THE OREGON DEATH WITH DIGNITY CASE

                    (Transcript of PBS Newshour Segment, March 22, 2005)

LEE HOCHBERG: When Caleb Heppner was diagnosed with terminal lung and bone cancer, he
thought immediately of the horrid end to his father's life. He'd died of leukemia.

CALEB HEPPNER: Nobody wants to go through an excruciating last few hours like my father
did. I'm thinking about those last hours, when instead of being around my family, being able to
talk to them and then pass on very quietly, we're mopping up blood and they're trying to manage
this horrible, horrible disease process that is just tortuous.

LEE HOCHBERG: With aggressive treatment, he's outlived his six- to nine-month prognosis.
But he's preparing to use Oregon's right-to-die law if he needs to. The nation's only such law
allows patients who two doctors say have only six months to live the right to ingest a physician-
prescribed lethal medication.

CALEB HEPPNER: Having the law available in Oregon and that that might be an option
available to me, gave me a huge sense of release if worse comes to worse there was always that
other option. And knowing that, I essentially put those issues about the last few hours of my life,
days of my life aside, and went on living.

LEE HOCHBERG: That's meant peaceful days gardening, reading and writing. But he's uneasy
this week about a Bush administration effort to overturn the law in the US Supreme Court.

CALEB HEPPNER: If it's taken away, then I know that there is the possibility that I'm going to
die a very excruciating death of bone cancer.

The Oregon law

LEE HOCHBERG: The high court will rule on whether the Bush administration can legally
prohibit Oregon doctors from providing aid in dying when Oregon law expressly allows the
practice. Oregon voters passed their right-to-die measure by ballot initiative in 1994, then again
by large majority in 1997.

But in 2001, Attorney General John Ashcroft directed the US Drug Enforcement Administration
to revoke the licenses of Oregon doctors who prescribed drugs to help patients die. He said such
drugs can be used only for "legitimate medical purposes."

"I hereby determine that assisting suicide is not a legitimate medical purpose," Ashcroft wrote in
his directive.

JOHN ASHCROFT: I certainly believe that people who are in pain should be helped and assisted
in every way possible, that the drugs should be used to mitigate their pain but I believe the law of

the United States of America which requires that drugs not be used for -- except for legitimate
health purposes, that those laws need to be enforced, and that's my responsibility.

LEE HOCHBERG: Oregon sued the administration, claiming it's the state's responsibility, not
the U.S. attorney general's, to set state medical standards. A US District Court agreed, as did the
9th US Circuit Court of Appeals.

"The Attorney General's unilateral attempt to regulate medical practices …far exceeds the scope
of his authority," the appeals court wrote in its decision.

 DR. R. PETER RASMUSSEN: I think morality does enter into this whole arena, but it's the
patient's morality, not the federal government's morality. First of all, the attorney general is not a
physician; he's not an expert on what is appropriate and inappropriate medical practice; it's very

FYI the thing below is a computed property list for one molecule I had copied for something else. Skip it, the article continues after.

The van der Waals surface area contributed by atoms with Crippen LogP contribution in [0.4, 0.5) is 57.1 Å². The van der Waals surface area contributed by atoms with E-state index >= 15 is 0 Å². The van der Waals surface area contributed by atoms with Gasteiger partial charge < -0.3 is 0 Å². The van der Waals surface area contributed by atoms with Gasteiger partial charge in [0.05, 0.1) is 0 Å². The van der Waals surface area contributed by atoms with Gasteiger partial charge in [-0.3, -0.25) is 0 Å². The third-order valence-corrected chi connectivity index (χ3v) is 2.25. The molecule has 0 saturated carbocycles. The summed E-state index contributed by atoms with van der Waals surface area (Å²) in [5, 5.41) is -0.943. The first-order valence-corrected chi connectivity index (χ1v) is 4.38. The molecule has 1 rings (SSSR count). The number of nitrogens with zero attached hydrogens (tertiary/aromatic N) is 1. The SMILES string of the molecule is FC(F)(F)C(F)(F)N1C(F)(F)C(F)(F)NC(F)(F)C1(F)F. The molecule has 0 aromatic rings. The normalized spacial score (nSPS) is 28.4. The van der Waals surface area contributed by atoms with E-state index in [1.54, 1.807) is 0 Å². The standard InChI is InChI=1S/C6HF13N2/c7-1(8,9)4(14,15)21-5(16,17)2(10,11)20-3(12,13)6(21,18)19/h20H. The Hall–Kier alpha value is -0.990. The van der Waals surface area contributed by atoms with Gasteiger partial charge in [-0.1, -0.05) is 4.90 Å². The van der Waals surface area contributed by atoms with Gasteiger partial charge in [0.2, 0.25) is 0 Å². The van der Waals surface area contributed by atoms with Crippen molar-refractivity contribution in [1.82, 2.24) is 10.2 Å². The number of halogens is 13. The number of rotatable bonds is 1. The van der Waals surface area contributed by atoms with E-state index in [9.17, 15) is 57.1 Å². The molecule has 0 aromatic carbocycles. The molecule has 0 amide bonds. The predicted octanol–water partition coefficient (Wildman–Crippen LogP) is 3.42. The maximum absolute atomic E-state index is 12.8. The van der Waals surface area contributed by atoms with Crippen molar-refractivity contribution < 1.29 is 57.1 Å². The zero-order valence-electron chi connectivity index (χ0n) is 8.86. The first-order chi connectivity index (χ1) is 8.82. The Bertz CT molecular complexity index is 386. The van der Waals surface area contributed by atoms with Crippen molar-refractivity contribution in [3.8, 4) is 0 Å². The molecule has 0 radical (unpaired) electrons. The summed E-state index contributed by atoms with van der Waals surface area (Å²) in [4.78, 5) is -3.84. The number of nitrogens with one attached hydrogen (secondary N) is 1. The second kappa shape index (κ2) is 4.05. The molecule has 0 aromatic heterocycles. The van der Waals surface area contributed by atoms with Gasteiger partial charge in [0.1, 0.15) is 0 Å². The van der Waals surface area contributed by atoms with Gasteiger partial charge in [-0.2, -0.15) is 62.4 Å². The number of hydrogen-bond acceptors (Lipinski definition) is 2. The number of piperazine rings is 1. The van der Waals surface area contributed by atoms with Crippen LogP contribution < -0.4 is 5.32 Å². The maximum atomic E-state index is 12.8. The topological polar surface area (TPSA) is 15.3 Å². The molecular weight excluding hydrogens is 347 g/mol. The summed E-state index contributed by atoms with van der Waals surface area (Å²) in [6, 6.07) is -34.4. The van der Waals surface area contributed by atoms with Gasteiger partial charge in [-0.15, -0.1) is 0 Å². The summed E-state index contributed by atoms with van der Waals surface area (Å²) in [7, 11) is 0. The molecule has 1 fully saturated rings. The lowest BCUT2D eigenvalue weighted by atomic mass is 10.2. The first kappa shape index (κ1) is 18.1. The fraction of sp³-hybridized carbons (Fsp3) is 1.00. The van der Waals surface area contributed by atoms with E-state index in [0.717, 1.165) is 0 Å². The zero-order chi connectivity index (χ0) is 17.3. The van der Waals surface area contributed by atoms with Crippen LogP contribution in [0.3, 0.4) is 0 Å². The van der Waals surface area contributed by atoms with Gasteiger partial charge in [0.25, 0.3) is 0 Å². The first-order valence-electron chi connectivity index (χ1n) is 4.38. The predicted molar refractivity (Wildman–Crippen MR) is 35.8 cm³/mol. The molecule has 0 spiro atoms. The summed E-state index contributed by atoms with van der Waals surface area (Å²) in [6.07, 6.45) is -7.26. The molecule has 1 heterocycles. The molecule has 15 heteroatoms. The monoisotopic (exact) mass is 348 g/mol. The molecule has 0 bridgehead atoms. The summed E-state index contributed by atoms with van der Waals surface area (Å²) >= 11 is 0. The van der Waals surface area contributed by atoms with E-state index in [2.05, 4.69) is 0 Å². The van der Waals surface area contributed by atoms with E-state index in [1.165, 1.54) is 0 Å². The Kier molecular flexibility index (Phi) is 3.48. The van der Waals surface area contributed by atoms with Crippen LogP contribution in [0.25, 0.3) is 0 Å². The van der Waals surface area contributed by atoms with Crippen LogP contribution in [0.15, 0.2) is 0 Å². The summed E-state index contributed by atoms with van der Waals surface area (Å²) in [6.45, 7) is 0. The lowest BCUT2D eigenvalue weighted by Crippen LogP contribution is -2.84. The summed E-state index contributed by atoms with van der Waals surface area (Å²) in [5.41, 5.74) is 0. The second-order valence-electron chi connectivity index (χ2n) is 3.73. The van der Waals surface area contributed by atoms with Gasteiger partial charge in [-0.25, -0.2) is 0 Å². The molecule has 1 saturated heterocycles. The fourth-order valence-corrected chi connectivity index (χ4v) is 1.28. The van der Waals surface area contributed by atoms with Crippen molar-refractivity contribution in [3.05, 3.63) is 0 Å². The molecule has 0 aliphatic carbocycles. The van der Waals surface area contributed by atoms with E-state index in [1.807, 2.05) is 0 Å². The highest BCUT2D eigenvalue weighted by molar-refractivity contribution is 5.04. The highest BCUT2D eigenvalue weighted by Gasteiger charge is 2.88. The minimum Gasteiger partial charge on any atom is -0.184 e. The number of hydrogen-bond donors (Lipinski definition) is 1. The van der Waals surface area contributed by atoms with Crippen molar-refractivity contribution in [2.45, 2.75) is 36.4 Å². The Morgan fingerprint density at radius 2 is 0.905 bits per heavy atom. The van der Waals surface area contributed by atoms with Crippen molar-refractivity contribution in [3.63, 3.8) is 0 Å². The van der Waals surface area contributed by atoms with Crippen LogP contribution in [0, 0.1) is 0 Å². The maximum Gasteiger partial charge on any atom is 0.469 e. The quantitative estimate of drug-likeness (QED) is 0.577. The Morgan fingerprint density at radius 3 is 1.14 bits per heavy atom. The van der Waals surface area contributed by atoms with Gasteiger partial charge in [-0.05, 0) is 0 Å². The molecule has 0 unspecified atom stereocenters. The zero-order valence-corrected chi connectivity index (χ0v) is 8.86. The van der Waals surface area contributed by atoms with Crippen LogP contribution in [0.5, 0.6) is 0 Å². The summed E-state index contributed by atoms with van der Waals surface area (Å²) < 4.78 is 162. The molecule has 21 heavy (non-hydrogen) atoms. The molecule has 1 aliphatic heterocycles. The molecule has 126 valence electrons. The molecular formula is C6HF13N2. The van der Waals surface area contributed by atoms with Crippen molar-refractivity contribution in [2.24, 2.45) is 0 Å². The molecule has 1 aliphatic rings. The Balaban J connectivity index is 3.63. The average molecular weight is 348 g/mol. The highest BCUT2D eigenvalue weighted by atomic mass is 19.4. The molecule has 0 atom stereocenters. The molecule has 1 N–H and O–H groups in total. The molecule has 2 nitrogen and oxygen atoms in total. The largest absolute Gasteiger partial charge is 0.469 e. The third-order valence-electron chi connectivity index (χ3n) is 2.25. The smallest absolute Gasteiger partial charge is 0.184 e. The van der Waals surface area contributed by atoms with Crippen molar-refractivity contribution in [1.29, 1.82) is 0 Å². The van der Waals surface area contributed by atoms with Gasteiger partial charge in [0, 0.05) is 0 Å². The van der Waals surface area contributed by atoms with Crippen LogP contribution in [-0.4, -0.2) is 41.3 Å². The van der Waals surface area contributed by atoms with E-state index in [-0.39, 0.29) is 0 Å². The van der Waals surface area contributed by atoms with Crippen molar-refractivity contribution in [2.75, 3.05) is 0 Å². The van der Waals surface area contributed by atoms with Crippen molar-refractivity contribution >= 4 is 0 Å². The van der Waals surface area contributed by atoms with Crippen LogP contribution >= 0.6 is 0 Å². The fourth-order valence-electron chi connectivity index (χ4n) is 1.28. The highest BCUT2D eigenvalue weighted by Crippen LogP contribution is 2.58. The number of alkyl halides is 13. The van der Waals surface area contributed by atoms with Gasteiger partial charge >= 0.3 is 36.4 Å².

clear that what he wanted to do was to just stop Oregon's death with dignity law.

LEE HOCHBERG: But opponents in Oregon agree with Ashcroft that it's bad medicine. Oregon
psychiatrist Greg Hamilton helped write an amicus brief to the court.

DR. GREG HAMILTON: You can call it aid-in-dying but when you give someone an overdose
with the intention of their taking it to die, you're participating in them killing themselves. You
can use all the euphemisms you want, but that's what's happening. If one of my patients is going
to die tomorrow and I give them an overdose today, then I've killed them today.

LEE HOCHBERG: Hundreds of Oregonians at the end of their lives are watching the case
closely. A ruling in Oregon's favor could pave the way for other states, like California, Vermont
and Wisconsin, to pass their own right-to-die legislation.

The U.S. government's argument

MARGARET WARNER: Jan, this case, the shorthand and we've used it and the tape just used it,
this is a right-to-die case. Now this isn't really about a constitutional right to die, is it?

JAN CRAWFORD GREENBURG: No it's not. In fact, the court took up that very issue in 1997
and it specifically refused to read the Constitution so broadly to say that the Constitution
protected a broad right to die. And in that case in an opinion by Justice O'Connor, the court
emphasized that these end-of-life issues were best handled by the states, which were laboratories
to kind of look at and experiment and think about how best to handle these critical end-of-life
issues. And, in fact the government's lawyer today, those were some of the first questions that he
got particularly by Justice Ginsberg about how he can swear today's case with that one in 1997.

MARGARET WARNER: Well take us inside the courtroom now. The solicitor general went
first. What was his basic argument on behalf of the attorney general?

JAN CRAWFORD GREENBURG: The solicitor general said that the attorney general had
properly interpreted federal law to prohibit this kind of drug prescriptions; that it was not a

legitimate medical use and it was not in the public interest. He said the federal Controlled
Substances Act was a paternalistic law that it didn't allow people to make choices.

MARGARET WARNER: And that's where that phrase "legitimate medical purpose" comes from,
right? It gives the executive branch, what, the right to yank any doctor's license who prescribed
drugs that aren't for legitimate medical purposes?

JAN CRAWFORD GREENBURG: Right. The regulations attached to the law say the drugs
must be prescribed for that legitimate medical purpose. And it gives the federal government the
right to withhold these prescription privileges from doctors if they violate it.

MARGARET WARNER: All right. So tell us how the justices responded. Start with the new
chief justice, John Roberts.

JAN CRAWFORD GREENBURG: Well, he was very active at argument today. And, of course
we've all been wondering how he would be from the bench. He was replacing a chief justice who
was not as active as some of the ones but would also be relatively aggressive at times. Chief
Justice Roberts asked lawyers on both sides of this issue very aggressive questions; he saved
most of his aggressive questions for the lawyer for the state of Oregon who was defending
Oregon's law. The lawyer for the federal government who said it could block these efforts in
Oregon ran into the most trouble from Justices Souter and O'Connor and Ginsberg who were
really pressing him on why the federal government could step in here and interfere with these
state efforts in Oregon.

For example, Justice Ginsberg referred back to the 1997 right-to-die case and said, look, the